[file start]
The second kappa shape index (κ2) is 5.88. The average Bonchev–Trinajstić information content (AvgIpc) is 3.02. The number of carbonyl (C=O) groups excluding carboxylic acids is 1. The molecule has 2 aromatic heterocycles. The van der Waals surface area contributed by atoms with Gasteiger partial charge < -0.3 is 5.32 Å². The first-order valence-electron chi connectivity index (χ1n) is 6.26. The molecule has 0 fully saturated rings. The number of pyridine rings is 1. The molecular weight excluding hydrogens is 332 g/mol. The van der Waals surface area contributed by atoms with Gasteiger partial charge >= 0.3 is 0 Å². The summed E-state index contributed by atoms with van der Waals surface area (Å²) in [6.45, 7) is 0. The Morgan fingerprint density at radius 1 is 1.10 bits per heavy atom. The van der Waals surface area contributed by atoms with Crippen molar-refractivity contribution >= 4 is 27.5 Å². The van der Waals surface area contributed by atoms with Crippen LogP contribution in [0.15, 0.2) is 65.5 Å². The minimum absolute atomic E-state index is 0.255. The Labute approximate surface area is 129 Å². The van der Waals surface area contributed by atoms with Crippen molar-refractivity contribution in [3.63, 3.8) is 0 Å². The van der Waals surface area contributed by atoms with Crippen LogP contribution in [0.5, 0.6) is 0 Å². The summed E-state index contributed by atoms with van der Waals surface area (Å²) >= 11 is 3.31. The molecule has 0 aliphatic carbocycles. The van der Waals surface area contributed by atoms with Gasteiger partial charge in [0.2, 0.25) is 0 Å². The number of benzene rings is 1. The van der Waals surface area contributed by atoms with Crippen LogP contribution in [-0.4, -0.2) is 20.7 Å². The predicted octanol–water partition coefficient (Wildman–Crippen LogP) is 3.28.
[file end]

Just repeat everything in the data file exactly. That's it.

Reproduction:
The second kappa shape index (κ2) is 5.88. The average Bonchev–Trinajstić information content (AvgIpc) is 3.02. The number of carbonyl (C=O) groups excluding carboxylic acids is 1. The molecule has 2 aromatic heterocycles. The van der Waals surface area contributed by atoms with Gasteiger partial charge < -0.3 is 5.32 Å². The first-order valence-electron chi connectivity index (χ1n) is 6.26. The molecule has 0 fully saturated rings. The number of pyridine rings is 1. The molecular weight excluding hydrogens is 332 g/mol. The van der Waals surface area contributed by atoms with Gasteiger partial charge >= 0.3 is 0 Å². The summed E-state index contributed by atoms with van der Waals surface area (Å²) in [6.45, 7) is 0. The Morgan fingerprint density at radius 1 is 1.10 bits per heavy atom. The van der Waals surface area contributed by atoms with Crippen molar-refractivity contribution >= 4 is 27.5 Å². The van der Waals surface area contributed by atoms with Crippen LogP contribution in [0.15, 0.2) is 65.5 Å². The minimum absolute atomic E-state index is 0.255. The Labute approximate surface area is 129 Å². The van der Waals surface area contributed by atoms with Crippen molar-refractivity contribution in [3.63, 3.8) is 0 Å². The van der Waals surface area contributed by atoms with Crippen LogP contribution in [0.5, 0.6) is 0 Å². The summed E-state index contributed by atoms with van der Waals surface area (Å²) >= 11 is 3.31. The molecule has 0 aliphatic carbocycles. The van der Waals surface area contributed by atoms with Gasteiger partial charge in [0.2, 0.25) is 0 Å². The number of benzene rings is 1. The van der Waals surface area contributed by atoms with Crippen LogP contribution in [-0.4, -0.2) is 20.7 Å². The predicted octanol–water partition coefficient (Wildman–Crippen LogP) is 3.28.